Berkshire PC Watchdog

The board can monitor a PC's activity in several ways to determine if it has locked up.
Setting Up the System rc Files

The module must be loaded, and the watchdog daemon started before the file systems are fsck-ed. Fsck-ing the file systems can take longer than the delay built into the Watchdog board. I put the following commands to load the module and start the daemon in my /etc/rc.d/rc.S file (Slackware initialization files) before the file systems are checked.

# load the watchdog module and
# start the watchdog daemon
if [ -x /lib/modules/2.0.28/misc/pcwd.o ]; then
  echo -loading watchdog module'
  /sbin/insmod 'f /lib/modules/2.0.28/misc/pcwd.o
if [ -x /usr/sbin/watchdog ]; then
  echo -starting watchdog daemon-
  /usr/sbin/watchdog -t 10 &

At this time, the root file system is mounted read-only so depmod cannot be run to build the modules.dep file. Therefore, kerneld won't be able to load the watchdog module when a new kernel is installed.

A generic link to the module directory can't be made at this time either; therefore, the full path name to the module must be used here. The path to the module must be updated when a new kernel is installed to insure that an old module is not loaded.


I tested the board by killing the watchdog daemon and running a program that forked until the process table was full. The system did not experience any failures on its own during testing.

The PC Watchdog can also monitor the temperature of the machine, although the kernel driver does not support reading the temperature. I wrote a short program to read and print the temperature reported by the board (see Listing 3). As I heated the board with a hair dryer, my program reported the rising temperature and the board started beeping an alarm when the temperature reached 56 degrees Celsius. The board does have an option to hold the PC in a reset state when the temperature exceeds 60 degrees Celsius by closing a relay. A daemon could be written to send e-mail or call a pager when the temperature gets too high or to shut down the PC.

Comparison with Other Products

Industrial Computer Source makes the WDT Watchdog Timer Hardware board, for which there is also a Linux kernel driver. It's available from Industrial Computer Source (619-677-0877 in the USA, 01-243-533900 in the UK, and (1) France). It appears similar to the PC Watchdog board, though I've not used it.

A software watchdog driver is also available for the Linux kernel. The software watchdog cannot reboot the system from some lockups nor does it have a temperature sensor. The hardware boards should reboot the system after any lockup.


The PC Watchdog is a well-designed, well-made board. During my three weeks of testing, it operated dependably. The board never reset the PC unnecessarily, and it never failed to reset the machine when needed.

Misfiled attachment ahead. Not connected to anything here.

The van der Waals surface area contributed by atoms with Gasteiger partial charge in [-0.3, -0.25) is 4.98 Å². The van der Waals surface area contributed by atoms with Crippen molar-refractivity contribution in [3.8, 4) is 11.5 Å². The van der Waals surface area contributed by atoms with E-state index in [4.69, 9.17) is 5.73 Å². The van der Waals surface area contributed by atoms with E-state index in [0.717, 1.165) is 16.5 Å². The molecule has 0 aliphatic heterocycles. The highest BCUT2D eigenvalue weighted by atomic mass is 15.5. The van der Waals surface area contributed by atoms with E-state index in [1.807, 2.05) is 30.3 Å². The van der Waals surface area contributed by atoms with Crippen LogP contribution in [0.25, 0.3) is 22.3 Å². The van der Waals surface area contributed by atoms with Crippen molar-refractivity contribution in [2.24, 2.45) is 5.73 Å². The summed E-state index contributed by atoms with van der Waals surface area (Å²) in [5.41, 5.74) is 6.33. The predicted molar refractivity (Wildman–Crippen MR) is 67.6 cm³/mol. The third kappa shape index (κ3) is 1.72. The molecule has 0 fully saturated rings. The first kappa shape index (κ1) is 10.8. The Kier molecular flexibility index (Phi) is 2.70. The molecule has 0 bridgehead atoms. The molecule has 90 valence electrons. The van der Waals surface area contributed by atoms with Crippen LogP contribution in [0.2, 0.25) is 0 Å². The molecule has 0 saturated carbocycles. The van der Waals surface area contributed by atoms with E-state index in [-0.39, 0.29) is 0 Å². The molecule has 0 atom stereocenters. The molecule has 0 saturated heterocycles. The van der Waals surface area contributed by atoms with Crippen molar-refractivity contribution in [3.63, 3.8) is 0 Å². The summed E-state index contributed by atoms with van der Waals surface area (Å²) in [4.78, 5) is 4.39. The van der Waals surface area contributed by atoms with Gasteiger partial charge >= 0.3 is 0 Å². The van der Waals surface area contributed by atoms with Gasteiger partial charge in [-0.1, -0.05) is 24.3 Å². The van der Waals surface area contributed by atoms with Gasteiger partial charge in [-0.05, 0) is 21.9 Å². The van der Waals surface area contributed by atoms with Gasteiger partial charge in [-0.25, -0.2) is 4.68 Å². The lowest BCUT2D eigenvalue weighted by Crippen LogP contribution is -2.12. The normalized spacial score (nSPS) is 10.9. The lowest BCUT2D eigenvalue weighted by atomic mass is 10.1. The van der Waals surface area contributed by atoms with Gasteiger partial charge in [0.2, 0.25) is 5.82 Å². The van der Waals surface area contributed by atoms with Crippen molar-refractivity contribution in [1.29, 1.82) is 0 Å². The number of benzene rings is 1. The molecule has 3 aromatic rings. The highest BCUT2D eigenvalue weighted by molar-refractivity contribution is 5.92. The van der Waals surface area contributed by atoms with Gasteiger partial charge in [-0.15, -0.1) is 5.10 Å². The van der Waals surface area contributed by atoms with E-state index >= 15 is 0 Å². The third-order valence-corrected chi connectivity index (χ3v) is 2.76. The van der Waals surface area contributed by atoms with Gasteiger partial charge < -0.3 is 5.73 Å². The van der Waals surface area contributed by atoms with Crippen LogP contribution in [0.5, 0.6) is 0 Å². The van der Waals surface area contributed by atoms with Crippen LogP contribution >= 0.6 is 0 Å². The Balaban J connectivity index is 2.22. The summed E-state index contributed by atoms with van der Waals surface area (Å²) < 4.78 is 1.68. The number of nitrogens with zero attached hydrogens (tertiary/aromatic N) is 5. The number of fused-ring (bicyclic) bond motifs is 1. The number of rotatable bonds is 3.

Berkshire Products

David Walker is Linux/Unix System Administrator and Programmer living near Seattle, Washington. When he isn't working he likes to play with Linux, hike or ride horses in the mountains. He can be reached at


White Paper
Linux Management with Red Hat Satellite: Measuring Business Impact and ROI

Linux has become a key foundation for supporting today's rapidly growing IT environments. Linux is being used to deploy business applications and databases, trading on its reputation as a low-cost operating environment. For many IT organizations, Linux is a mainstay for deploying Web servers and has evolved from handling basic file, print, and utility workloads to running mission-critical applications and databases, physically, virtually, and in the cloud. As Linux grows in importance in terms of value to the business, managing Linux environments to high standards of service quality — availability, security, and performance — becomes an essential requirement for business success.

Learn More

Sponsored by Red Hat

White Paper
Private PaaS for the Agile Enterprise

If you already use virtualized infrastructure, you are well on your way to leveraging the power of the cloud. Virtualization offers the promise of limitless resources, but how do you manage that scalability when your DevOps team doesn’t scale? In today’s hypercompetitive markets, fast results can make a difference between leading the pack vs. obsolescence. Organizations need more benefits from cloud computing than just raw resources. They need agility, flexibility, convenience, ROI, and control.

Stackato private Platform-as-a-Service technology from ActiveState extends your private cloud infrastructure by creating a private PaaS to provide on-demand availability, flexibility, control, and ultimately, faster time-to-market for your enterprise.

Learn More

Sponsored by ActiveState